In the first post (here) on this new series of pictures we looked at the written introduction and the few pictures that set the stage for the subsequent photographs. Now we'll be getting into the main body of these pictures.
Before we get there, I need to make this point: I knew, before I was going to make these pictures, that I was on to something important for me. While I can't say that they will be seen as important photographs by others I can say that I knew these these pictures would move me ahead as an artist, that, if I didn't screw them up, I was about to make real "work". Not try, hope for, aspire towards, or presume but to make work that would stand as fundamental within my oeuvre.
As I paddled down the length of Tom's Neck that day I came across several variations on a theme.
I used all these pictures and their formats throughout the series. A word about the prints: they are 21 x 14 inches printed on 22 x 17 Canson Photographique Baryta paper.
I also made a few that referenced where I was, such as:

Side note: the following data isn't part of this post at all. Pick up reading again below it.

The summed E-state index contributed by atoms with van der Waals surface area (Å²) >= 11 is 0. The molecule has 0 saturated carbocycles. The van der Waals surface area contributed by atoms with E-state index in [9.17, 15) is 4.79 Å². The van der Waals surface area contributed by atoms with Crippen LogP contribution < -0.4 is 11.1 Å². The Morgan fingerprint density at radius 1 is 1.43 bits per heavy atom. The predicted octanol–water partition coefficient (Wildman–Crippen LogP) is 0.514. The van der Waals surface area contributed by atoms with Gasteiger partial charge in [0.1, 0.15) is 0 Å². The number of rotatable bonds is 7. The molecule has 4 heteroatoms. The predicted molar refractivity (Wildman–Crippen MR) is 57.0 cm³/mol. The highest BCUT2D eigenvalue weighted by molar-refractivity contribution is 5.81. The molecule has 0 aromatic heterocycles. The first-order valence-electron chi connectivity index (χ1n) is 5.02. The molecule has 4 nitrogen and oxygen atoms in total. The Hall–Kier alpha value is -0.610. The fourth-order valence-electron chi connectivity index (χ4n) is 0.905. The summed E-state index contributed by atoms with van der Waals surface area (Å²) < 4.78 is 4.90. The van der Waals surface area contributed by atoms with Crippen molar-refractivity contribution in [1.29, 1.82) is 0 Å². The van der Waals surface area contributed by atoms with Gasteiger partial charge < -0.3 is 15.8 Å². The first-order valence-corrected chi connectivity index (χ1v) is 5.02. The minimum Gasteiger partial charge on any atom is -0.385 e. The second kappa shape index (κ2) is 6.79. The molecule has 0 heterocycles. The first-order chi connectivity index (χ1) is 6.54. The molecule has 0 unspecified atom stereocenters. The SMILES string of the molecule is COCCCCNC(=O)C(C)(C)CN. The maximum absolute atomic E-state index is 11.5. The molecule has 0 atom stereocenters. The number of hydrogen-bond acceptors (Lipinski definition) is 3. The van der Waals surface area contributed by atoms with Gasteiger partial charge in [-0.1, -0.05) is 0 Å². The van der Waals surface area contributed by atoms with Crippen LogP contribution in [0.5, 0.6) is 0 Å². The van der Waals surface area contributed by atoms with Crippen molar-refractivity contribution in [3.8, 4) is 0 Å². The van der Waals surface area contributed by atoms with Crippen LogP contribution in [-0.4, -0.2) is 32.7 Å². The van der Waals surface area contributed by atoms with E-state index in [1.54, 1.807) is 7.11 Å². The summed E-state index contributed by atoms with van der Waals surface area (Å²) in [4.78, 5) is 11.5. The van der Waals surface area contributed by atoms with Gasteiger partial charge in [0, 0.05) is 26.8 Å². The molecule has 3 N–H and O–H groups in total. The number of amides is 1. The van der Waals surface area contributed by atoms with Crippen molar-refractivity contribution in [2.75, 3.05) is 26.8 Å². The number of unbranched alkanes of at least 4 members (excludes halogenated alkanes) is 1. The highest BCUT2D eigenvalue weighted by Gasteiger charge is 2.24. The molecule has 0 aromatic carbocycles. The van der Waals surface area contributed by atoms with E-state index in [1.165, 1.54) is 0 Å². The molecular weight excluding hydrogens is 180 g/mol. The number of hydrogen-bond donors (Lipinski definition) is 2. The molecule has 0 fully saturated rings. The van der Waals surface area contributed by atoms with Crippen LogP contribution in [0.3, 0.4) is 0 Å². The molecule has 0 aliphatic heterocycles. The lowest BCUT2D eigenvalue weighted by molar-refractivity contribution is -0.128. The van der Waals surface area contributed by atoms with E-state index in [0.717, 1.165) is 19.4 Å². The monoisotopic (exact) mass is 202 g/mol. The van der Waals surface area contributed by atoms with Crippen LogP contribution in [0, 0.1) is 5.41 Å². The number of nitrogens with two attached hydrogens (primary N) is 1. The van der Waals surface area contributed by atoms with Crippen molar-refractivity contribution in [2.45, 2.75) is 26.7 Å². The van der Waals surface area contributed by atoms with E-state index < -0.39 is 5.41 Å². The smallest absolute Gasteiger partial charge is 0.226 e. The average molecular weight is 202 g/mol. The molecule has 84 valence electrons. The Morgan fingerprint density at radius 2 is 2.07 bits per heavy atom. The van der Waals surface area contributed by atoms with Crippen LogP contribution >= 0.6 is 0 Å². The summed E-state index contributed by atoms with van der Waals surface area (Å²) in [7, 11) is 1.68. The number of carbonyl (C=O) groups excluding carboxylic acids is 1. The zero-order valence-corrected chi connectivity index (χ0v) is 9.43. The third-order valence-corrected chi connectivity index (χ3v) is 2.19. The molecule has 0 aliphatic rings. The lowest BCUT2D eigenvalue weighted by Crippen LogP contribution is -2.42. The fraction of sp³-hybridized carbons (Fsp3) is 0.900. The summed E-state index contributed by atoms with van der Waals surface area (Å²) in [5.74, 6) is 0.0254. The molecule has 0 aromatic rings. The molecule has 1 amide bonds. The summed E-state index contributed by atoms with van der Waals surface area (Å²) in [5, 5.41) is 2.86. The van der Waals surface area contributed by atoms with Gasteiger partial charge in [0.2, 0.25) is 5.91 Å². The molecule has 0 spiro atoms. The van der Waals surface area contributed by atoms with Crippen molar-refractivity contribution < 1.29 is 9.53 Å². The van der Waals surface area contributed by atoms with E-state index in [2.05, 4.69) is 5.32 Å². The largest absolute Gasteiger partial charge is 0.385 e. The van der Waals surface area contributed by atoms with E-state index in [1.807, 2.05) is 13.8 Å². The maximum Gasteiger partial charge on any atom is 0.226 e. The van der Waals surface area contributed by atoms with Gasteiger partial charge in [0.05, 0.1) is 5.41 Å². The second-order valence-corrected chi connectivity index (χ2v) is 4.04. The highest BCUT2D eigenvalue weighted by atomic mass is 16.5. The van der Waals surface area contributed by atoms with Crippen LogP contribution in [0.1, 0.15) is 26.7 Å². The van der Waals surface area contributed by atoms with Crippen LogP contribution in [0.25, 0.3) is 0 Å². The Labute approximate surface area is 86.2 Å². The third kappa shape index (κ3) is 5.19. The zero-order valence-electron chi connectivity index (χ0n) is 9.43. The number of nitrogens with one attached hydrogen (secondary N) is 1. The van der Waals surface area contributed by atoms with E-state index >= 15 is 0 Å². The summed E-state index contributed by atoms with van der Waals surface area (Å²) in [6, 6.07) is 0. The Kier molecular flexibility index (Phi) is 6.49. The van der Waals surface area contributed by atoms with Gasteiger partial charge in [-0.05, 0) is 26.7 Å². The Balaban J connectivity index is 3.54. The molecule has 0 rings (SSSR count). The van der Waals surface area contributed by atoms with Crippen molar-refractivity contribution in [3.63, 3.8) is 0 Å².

That little building is the entrance to the Cape Pogue National Wildlife Refuge, where you can, with a permit and a four wheel drive vehicle, drive along the beach at the end of the island.
As you work your way through the Tom's Neck series of pictures, every third or fourth print does this:
which, in effect, provides you with a map to what is is being presented in the pictures taken from the kayak.
But also notice that your perception of the area is drastically altered by the inclusion of the aerials. There are many elements seen in the aerials that are not even considered or thought of in the pictures made from the water. Such as: ponds, fields, layers of trees and a rich landscape beyond the "front" or "facade" seen from the boat. This is one of the key points of the series for me; that our understanding of an area or region is altered by our perspective on it. I know, very obvious. But not so obvious when drawn out for us in pictures that show us just how powerful those differences are.
The analogy for me is the old American western towns with false fronts on their buildings, made to look more significant and substantial than they really were.
This from Old Trail Town, Cody, Wyoming, a set of pictures I made in 2004 (here).
You can almost look at these pictures made from the kayak as two dimensional, flat and planal:
But I didn't just stick with that one point or idea. I was trying to make a variety of pictures too, to maintain my interest and the viewers as well, but also to broaden and deepen the set. I also needed to deal with the idea of how do I end this.
In Tom's Neck 3 we will do just that.